This patient support community is for discussions relating to stroke, rehabilitation, ability to eat/swallow, alertness, bowel/bladder control, depression, motor skills, nutrition, orthotics/braces, pain, prevention, senses, and spasticity.
I am a 32 year old veteran. been going to va for other reasons, but when they did a CT scan on me, the report said "oval shaped hypodensities inferior basal ganglia possibly represents prominent virchow-robin spaces or lacunar infarcts. Lesion in left basal ganglia measures 1.07 x .60 in size. I asked the doctor about it and he said it was a TIA, but after some reading, i'm not sure it wasn't a stroke. Do TIA's not show on CT scans? If not, does that mean I've had a stroke? I know i have many symptoms, like left arm numbness, partial left hand paralysis, confusion, not able to follow with instructions or tasks, etc. Help me understand what's going on with me, the VA wont.
Let me clarify why VA won't help me with the brain lesion. I have an unrelated service-connected neck injury and they can only treat the service-connected problems. The reason I didn't go to the hospital the night I think I had this TIA or stroke is that my neck injury causes alot of the same problems (spasms, pain, partial paralysis of hands, bad headaches, numbness, tingling and difficulty moving my left arm, with and without pain) and I didn't think about it being anything else until the results of the CT scan came in.
Even if your doctor thinks it was a TIA you need to followup to prevent a major stroke from happening, some type of blood thinner for clot based, clipping, glueing or surgery for a bleed. You probably need another opinion
A TIA is usually transient, meaning that the symptoms are not permanent. It is a warning sign. Imaging shows abnormalities, but the symptoms and images improve. Might I suggest you ask for an MRI instead of a CT scan. My daughter had a stroke whilst playing volleyball at school. A CT scan was non specific, an MRI showed a massive stroke originating in the MCA decimating the basal ganglia, entire caudate and lentiform areas of the brain. She followed this first stroke with a hemorragic stroke further damaging the brain. Another point of interest is that your neck/head pain could possibly be migraine. Migraines come in different shapes and forms. Not just the I've got a migraine, I need to lay down for a while type. Migraine is linked to an increased risk of stroke. My daughter now has migraine (she calls them headaches) most of the day every day, it is caused by the deterioration of blood vessels. You really do need to seek specialist advice because whichever way you look at it you have signs and symptoms that indicate permanent damage to the basal ganglia and must be addressed swiftly. You wouldn't believe the enormity of the damage that can be done to your whole body because of the basal ganglia .. you're a vet do what you do best .. be persistent even when you're tired.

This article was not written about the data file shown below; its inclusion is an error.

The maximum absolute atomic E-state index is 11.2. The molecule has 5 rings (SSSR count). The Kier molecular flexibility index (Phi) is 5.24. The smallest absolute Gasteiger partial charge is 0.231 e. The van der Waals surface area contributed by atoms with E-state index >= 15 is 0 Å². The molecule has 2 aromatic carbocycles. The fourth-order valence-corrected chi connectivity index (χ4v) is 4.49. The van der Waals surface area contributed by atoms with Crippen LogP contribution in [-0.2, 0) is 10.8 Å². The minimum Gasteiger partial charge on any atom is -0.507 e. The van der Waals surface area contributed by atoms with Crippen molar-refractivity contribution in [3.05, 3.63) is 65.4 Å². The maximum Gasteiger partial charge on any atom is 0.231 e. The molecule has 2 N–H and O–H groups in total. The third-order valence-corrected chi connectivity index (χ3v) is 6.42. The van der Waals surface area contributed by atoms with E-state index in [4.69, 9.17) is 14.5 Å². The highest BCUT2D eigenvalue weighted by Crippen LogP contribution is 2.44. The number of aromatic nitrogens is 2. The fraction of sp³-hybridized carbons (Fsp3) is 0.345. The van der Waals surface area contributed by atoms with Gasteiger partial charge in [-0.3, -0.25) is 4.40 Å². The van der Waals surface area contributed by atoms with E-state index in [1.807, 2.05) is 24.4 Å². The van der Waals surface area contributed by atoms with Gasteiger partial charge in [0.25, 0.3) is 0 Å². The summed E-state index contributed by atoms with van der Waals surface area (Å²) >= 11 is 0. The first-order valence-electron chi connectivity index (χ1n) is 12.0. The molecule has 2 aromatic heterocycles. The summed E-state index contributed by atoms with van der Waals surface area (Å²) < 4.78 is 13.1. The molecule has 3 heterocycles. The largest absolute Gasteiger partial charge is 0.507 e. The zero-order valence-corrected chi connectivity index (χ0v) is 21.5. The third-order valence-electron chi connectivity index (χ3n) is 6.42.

This site complies with the HONcode standard for trustworthy health information.
The Content on this Site is presented in a summary fashion, and is intended to be used for educational and entertainment purposes only. It is not intended to be and should not be interpreted as medical advice or a diagnosis of any health or fitness problem, condition or disease; or a recommendation for a specific test, doctor, care provider, procedure, treatment plan, product, or course of action. Med Help International, Inc. is not a medical or healthcare provider and your use of this Site does not create a doctor / patient relationship. We disclaim all responsibility for the professional qualifications and licensing of, and services provided by, any physician or other health providers posting on or otherwise referred to on this Site and/or any Third Party Site. Never disregard the medical advice of your physician or health professional, or delay in seeking such advice, because of something you read on this Site. We offer this Site AS IS and without any warranties. By using this Site you agree to the following Terms and Conditions. If you think you may have a medical emergency, call your physician or 911 immediately.